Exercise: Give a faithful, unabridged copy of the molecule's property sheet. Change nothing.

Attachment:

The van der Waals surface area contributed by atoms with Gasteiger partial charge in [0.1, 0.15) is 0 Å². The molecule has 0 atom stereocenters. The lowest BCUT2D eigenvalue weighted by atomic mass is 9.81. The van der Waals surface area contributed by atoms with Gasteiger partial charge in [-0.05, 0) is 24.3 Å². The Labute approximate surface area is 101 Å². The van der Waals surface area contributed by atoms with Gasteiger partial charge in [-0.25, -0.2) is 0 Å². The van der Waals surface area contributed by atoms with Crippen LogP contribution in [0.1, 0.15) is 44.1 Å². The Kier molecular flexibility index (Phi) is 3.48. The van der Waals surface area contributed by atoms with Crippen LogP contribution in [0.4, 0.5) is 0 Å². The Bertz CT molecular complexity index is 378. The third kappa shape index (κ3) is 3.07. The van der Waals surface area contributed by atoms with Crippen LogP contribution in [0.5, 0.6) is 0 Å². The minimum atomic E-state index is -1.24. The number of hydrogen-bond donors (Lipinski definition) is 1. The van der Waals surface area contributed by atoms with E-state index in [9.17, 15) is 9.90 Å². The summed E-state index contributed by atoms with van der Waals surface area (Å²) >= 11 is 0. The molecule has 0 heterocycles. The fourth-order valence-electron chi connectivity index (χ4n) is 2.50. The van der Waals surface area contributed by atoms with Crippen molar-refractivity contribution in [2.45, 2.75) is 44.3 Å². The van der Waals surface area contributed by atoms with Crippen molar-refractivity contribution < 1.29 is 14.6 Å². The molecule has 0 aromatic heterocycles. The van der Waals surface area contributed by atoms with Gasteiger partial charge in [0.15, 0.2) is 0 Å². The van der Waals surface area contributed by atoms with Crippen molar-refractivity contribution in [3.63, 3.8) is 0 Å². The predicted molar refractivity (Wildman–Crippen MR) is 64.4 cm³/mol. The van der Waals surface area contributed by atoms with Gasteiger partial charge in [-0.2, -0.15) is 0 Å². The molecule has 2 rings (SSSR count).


The van der Waals surface area contributed by atoms with Gasteiger partial charge in [0.1, 0.15) is 0 Å². The molecule has 0 atom stereocenters. The lowest BCUT2D eigenvalue weighted by atomic mass is 9.81. The van der Waals surface area contributed by atoms with Gasteiger partial charge in [-0.05, 0) is 24.3 Å². The Labute approximate surface area is 101 Å². The van der Waals surface area contributed by atoms with Gasteiger partial charge in [-0.25, -0.2) is 0 Å². The van der Waals surface area contributed by atoms with Crippen LogP contribution in [0.1, 0.15) is 44.1 Å². The Kier molecular flexibility index (Phi) is 3.48. The van der Waals surface area contributed by atoms with Crippen LogP contribution in [0.4, 0.5) is 0 Å². The Bertz CT molecular complexity index is 378. The third kappa shape index (κ3) is 3.07. The van der Waals surface area contributed by atoms with Crippen LogP contribution in [0.5, 0.6) is 0 Å². The minimum atomic E-state index is -1.24. The number of hydrogen-bond donors (Lipinski definition) is 1. The van der Waals surface area contributed by atoms with E-state index in [9.17, 15) is 9.90 Å². The summed E-state index contributed by atoms with van der Waals surface area (Å²) >= 11 is 0. The molecule has 0 heterocycles. The fourth-order valence-electron chi connectivity index (χ4n) is 2.50. The van der Waals surface area contributed by atoms with Crippen molar-refractivity contribution in [2.45, 2.75) is 44.3 Å². The van der Waals surface area contributed by atoms with Crippen molar-refractivity contribution < 1.29 is 14.6 Å². The molecule has 0 aromatic heterocycles. The van der Waals surface area contributed by atoms with Gasteiger partial charge in [0.15, 0.2) is 0 Å². The van der Waals surface area contributed by atoms with Crippen molar-refractivity contribution in [3.63, 3.8) is 0 Å². The predicted molar refractivity (Wildman–Crippen MR) is 64.4 cm³/mol. The van der Waals surface area contributed by atoms with Gasteiger partial charge in [-0.2, -0.15) is 0 Å². The molecule has 2 rings (SSSR count).